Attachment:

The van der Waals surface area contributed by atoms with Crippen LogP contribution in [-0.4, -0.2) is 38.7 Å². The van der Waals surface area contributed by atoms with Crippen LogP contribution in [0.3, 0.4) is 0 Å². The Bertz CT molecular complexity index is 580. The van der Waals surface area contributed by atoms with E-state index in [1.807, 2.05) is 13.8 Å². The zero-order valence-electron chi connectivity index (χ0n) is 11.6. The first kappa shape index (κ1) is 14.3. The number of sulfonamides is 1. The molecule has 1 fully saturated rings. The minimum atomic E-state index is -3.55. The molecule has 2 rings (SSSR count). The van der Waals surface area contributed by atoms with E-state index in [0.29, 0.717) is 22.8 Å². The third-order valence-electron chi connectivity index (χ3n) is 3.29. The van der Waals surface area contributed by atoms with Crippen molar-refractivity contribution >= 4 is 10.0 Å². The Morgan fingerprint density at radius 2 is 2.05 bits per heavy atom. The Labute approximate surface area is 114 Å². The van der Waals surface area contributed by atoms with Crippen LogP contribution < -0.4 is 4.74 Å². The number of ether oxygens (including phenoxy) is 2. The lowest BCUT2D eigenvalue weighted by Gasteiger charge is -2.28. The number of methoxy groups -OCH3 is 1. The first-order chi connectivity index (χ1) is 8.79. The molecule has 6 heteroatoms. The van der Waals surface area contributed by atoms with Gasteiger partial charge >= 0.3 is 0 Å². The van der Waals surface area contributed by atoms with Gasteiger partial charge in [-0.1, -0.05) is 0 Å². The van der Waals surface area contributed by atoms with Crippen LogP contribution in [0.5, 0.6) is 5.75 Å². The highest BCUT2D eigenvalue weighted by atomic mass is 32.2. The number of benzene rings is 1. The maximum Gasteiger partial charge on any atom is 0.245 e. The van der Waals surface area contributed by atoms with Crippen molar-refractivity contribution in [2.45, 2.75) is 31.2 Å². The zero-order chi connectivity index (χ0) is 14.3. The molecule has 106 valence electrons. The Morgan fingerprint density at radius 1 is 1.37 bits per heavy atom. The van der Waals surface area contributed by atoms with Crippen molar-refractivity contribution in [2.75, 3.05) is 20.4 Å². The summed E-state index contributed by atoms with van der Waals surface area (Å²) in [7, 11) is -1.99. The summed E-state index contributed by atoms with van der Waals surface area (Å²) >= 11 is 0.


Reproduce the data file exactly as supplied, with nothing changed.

The van der Waals surface area contributed by atoms with Crippen LogP contribution in [-0.4, -0.2) is 38.7 Å². The van der Waals surface area contributed by atoms with Crippen LogP contribution in [0.3, 0.4) is 0 Å². The Bertz CT molecular complexity index is 580. The van der Waals surface area contributed by atoms with E-state index in [1.807, 2.05) is 13.8 Å². The zero-order valence-electron chi connectivity index (χ0n) is 11.6. The first kappa shape index (κ1) is 14.3. The number of sulfonamides is 1. The molecule has 1 fully saturated rings. The minimum atomic E-state index is -3.55. The molecule has 2 rings (SSSR count). The van der Waals surface area contributed by atoms with E-state index in [0.29, 0.717) is 22.8 Å². The third-order valence-electron chi connectivity index (χ3n) is 3.29. The van der Waals surface area contributed by atoms with Crippen molar-refractivity contribution >= 4 is 10.0 Å². The Morgan fingerprint density at radius 2 is 2.05 bits per heavy atom. The Labute approximate surface area is 114 Å². The van der Waals surface area contributed by atoms with Crippen LogP contribution < -0.4 is 4.74 Å². The number of ether oxygens (including phenoxy) is 2. The lowest BCUT2D eigenvalue weighted by Gasteiger charge is -2.28. The number of methoxy groups -OCH3 is 1. The first-order chi connectivity index (χ1) is 8.79. The molecule has 6 heteroatoms. The van der Waals surface area contributed by atoms with Gasteiger partial charge >= 0.3 is 0 Å². The van der Waals surface area contributed by atoms with Gasteiger partial charge in [-0.1, -0.05) is 0 Å². The van der Waals surface area contributed by atoms with Crippen LogP contribution in [0.5, 0.6) is 5.75 Å². The highest BCUT2D eigenvalue weighted by atomic mass is 32.2. The number of benzene rings is 1. The maximum Gasteiger partial charge on any atom is 0.245 e. The van der Waals surface area contributed by atoms with Crippen molar-refractivity contribution in [2.45, 2.75) is 31.2 Å². The zero-order chi connectivity index (χ0) is 14.3. The molecule has 106 valence electrons. The Morgan fingerprint density at radius 1 is 1.37 bits per heavy atom. The van der Waals surface area contributed by atoms with Crippen molar-refractivity contribution in [2.75, 3.05) is 20.4 Å². The summed E-state index contributed by atoms with van der Waals surface area (Å²) in [7, 11) is -1.99. The summed E-state index contributed by atoms with van der Waals surface area (Å²) >= 11 is 0.